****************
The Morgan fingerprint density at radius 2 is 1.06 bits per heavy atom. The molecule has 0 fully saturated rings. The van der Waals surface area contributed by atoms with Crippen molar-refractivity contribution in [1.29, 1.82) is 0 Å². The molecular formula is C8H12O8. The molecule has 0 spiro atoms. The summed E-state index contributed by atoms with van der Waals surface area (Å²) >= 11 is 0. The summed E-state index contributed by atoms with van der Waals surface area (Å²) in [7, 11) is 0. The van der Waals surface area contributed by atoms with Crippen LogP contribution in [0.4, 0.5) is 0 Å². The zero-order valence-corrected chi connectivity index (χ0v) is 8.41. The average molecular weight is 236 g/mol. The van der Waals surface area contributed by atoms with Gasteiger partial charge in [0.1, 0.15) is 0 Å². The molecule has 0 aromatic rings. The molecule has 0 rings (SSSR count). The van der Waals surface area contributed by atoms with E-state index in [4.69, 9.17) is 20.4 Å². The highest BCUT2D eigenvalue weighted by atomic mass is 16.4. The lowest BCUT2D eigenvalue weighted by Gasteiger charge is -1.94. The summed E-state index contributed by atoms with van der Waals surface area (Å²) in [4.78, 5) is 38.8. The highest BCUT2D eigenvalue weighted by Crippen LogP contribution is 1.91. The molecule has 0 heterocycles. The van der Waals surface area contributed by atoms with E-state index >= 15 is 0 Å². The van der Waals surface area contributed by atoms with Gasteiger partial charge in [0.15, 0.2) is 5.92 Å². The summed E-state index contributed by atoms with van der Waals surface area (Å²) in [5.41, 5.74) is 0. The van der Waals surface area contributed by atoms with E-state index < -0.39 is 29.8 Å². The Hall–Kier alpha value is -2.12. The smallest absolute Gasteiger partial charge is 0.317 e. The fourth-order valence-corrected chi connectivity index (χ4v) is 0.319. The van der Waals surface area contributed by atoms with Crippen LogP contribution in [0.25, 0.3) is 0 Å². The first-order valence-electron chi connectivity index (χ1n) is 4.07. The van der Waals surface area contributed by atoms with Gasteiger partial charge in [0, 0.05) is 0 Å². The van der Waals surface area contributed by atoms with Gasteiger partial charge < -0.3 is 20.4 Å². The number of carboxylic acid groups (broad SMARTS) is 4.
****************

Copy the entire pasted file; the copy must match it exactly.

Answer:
The Morgan fingerprint density at radius 2 is 1.06 bits per heavy atom. The molecule has 0 fully saturated rings. The van der Waals surface area contributed by atoms with Crippen molar-refractivity contribution in [1.29, 1.82) is 0 Å². The molecular formula is C8H12O8. The molecule has 0 spiro atoms. The summed E-state index contributed by atoms with van der Waals surface area (Å²) >= 11 is 0. The summed E-state index contributed by atoms with van der Waals surface area (Å²) in [7, 11) is 0. The van der Waals surface area contributed by atoms with Crippen LogP contribution in [0.4, 0.5) is 0 Å². The zero-order valence-corrected chi connectivity index (χ0v) is 8.41. The average molecular weight is 236 g/mol. The van der Waals surface area contributed by atoms with Gasteiger partial charge in [0.1, 0.15) is 0 Å². The molecule has 0 aromatic rings. The molecule has 0 rings (SSSR count). The van der Waals surface area contributed by atoms with E-state index in [4.69, 9.17) is 20.4 Å². The highest BCUT2D eigenvalue weighted by atomic mass is 16.4. The lowest BCUT2D eigenvalue weighted by Gasteiger charge is -1.94. The summed E-state index contributed by atoms with van der Waals surface area (Å²) in [4.78, 5) is 38.8. The highest BCUT2D eigenvalue weighted by Crippen LogP contribution is 1.91. The molecule has 0 heterocycles. The van der Waals surface area contributed by atoms with E-state index >= 15 is 0 Å². The van der Waals surface area contributed by atoms with Gasteiger partial charge in [0.15, 0.2) is 5.92 Å². The summed E-state index contributed by atoms with van der Waals surface area (Å²) in [5.41, 5.74) is 0. The van der Waals surface area contributed by atoms with E-state index < -0.39 is 29.8 Å². The Hall–Kier alpha value is -2.12. The smallest absolute Gasteiger partial charge is 0.317 e. The fourth-order valence-corrected chi connectivity index (χ4v) is 0.319. The van der Waals surface area contributed by atoms with Crippen LogP contribution in [0.25, 0.3) is 0 Å². The first-order valence-electron chi connectivity index (χ1n) is 4.07. The van der Waals surface area contributed by atoms with Gasteiger partial charge in [0, 0.05) is 0 Å². The van der Waals surface area contributed by atoms with Gasteiger partial charge < -0.3 is 20.4 Å². The number of carboxylic acid groups (broad SMARTS) is 4.